ESNS Exchange Editorial: Fifty Lab - A Laboratory as a Music Hub


The business model for showcase festivals is defined by certain standards, usually includes concerts for music fans and a conference programme for music professionals. Fifty Lab is a bit different, running a concept that expands the typical scenario for showcase events. Staged and located in Brussels since 2019, the latest edition of Fifty Lab took place on 16-18 November 2022.

Fifty Lab celebrates pop culture in the centre of the Belgian capital of Brussels, featuring a very modern range of musical genres, enabling club hopping for fans and additional hospitality and networking for industry professionals. This time around, sixty acts and artists performed in seven venues, serving 4,000 fans and 400 industry delegates with new music from Belgium, the UK, Nigeria, the Republic of Congo, Guatemala, Poland, Portugal, Ireland, France, the Netherlands, and the US.

This festival comes along with a highly diverse line-up and a top-notch music mix – ranging from reggeaton, grime, electro, pop, alternative – and, well, delivers a solid expedition in today’s jungle of contemporary genres. This event has developed a unique profile, teams up and involves bigger festivals from abroad for artist recommendations and even has a distinctive policy in terms of the payment of fees for artists. Shortly before the annual event, thanks to the support of Ida Sällinen from Factory 92, co-creator Laetetia Van Hove shed some light on the laboratory character of Fifty Lab.

Our perspective is: programming alone does not open the door to surprises.

Fifty Lab is a showcase festival. Is the demand by the industry and the audience for these type events in Belgium back again?

Fifty Lab is a discovery music festival that takes place in November in Brussels. Fifty Lab has a unique take that does not exist anywhere else in Belgium or internationally. We ask 20 festival programmers to curate the line-up with us. The bookers of these smaller and bigger festivals (including Astropolis in France, Boomtown in Belgium, Audio Obscura in the Netherlands, Terraforma in Italy, and many others), work on their line-up all year long, meaning their proposal of an emerging band is always a guarantee of quality, a real surprise and it offers a very eclectic line-up. 

Our perspective is: programming alone does not open the door to surprises. This professional curation makes our festival very unique. We also get messages like: "Who did Sonar (Spain) submit ?" or "I'm curious to know what Unsound (Poland) has proposed?"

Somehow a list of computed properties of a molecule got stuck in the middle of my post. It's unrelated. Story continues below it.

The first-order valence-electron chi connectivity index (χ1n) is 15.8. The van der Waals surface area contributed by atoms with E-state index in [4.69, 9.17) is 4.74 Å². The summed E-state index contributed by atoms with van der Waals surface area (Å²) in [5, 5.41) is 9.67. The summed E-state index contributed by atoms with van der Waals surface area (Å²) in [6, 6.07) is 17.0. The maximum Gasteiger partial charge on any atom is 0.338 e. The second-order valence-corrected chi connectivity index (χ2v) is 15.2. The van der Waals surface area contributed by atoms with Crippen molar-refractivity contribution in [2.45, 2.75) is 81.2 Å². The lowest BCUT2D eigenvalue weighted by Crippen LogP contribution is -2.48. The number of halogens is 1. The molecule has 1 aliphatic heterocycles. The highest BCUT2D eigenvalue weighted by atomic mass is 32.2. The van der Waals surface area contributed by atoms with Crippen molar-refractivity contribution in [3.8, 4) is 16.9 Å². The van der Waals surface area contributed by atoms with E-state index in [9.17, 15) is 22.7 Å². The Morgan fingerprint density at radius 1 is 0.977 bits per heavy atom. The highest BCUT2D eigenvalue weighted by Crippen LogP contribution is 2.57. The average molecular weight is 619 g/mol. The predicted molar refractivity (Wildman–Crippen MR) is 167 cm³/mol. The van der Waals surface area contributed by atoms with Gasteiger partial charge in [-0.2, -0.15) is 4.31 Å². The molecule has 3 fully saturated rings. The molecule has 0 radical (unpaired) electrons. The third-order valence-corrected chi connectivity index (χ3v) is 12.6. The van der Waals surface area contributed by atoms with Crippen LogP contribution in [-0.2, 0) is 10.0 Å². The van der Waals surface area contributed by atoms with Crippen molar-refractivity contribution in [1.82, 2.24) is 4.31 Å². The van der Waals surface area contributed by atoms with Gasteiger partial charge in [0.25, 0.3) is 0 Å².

We invite a number of professionals who meet each other and create a real connection to the international and local scene. The strength of Fifty Lab is the experience we offer professionals; a meeting place based on our philosophy and music. When you return home from Fifty Lab, you will personally know the bookers and/or other European professionals who attended, and they will remain close connections, because you have lived a moment together in Brussels. 

What kind of changes did you make to improve this year’s edition of Fifty Lab compared to previous editions?

Fifty Lab Logo (1)

We are a small festival in the centre of Brussels. Our idea is to remain a festival on a human scale. We have the main room of the Ancienne Belgique, and we have a surprise venue that nobody knows about in Brussels. So, we are expanding our audience. This will be our third physical festival and we are counting on a curious and music-loving audience with whom we interact every day!

One of the core values of Fifty Lab is the "promotion and exportation of Belgian emerging artists." What kind of measures are included in the Fifty Lab agenda to make this happen?

We observe all year long, also in all the concert venues in Belgium to discover the best of the emerging Belgian scene. 

Belgium has had a real spotlight on its musical artists for some years now. Certainly, thanks to artists like Stromae, Charlotte Adigéry & Bolis Pupul, Angèle, Damso, Lous and The Yakuza, etc. We have a new generation of artists, like Reinel Bakole, ECHT!, Lander & Adriaan and many others who cross our borders. Fifty Lab music festival allows us to present the new upcoming Belgian scene and to find them an entourage and international dates after their shows. 

Unlike most other showcase festivals, Fifty Lab doesn’t host a conference programme. Is this due to a lack of interest by the Belgian music business or that most other music conventions already feature such a service?

We are organising three conferences during the festival. We like the idea of presenting the conferences as a laboratory, rather than simply presenting a theme. We also like the idea of spreading the day with moments of encounter like an alternative walk in the city of Brussels guided by an artist. Or discovering a release party of a Belgian band we like but in a different way.

We propose a professional programme in Fifty Lab-style.

The circulation of international artists has become quite a challenge. Even well-known artists nowadays cancel shows and tours due to the lack of ticket sales, health issues or other reasons. With this in mind, how would you describe the challenges the music sector is facing these days?

We are a showcase festival with the same fee rule for every artist, so it's a bit difficult for us to analyse these challenges in our own case, also because it's not a single artist ticket show, but rather a multi-band experience. At Fifty Lab, we decided to pay every act based on the number of people on stage. We don't offer travel and accommodation. This is how we decided to do so every act can be resourceful, ask for export help, set other dates around.

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Text: Manfred Tari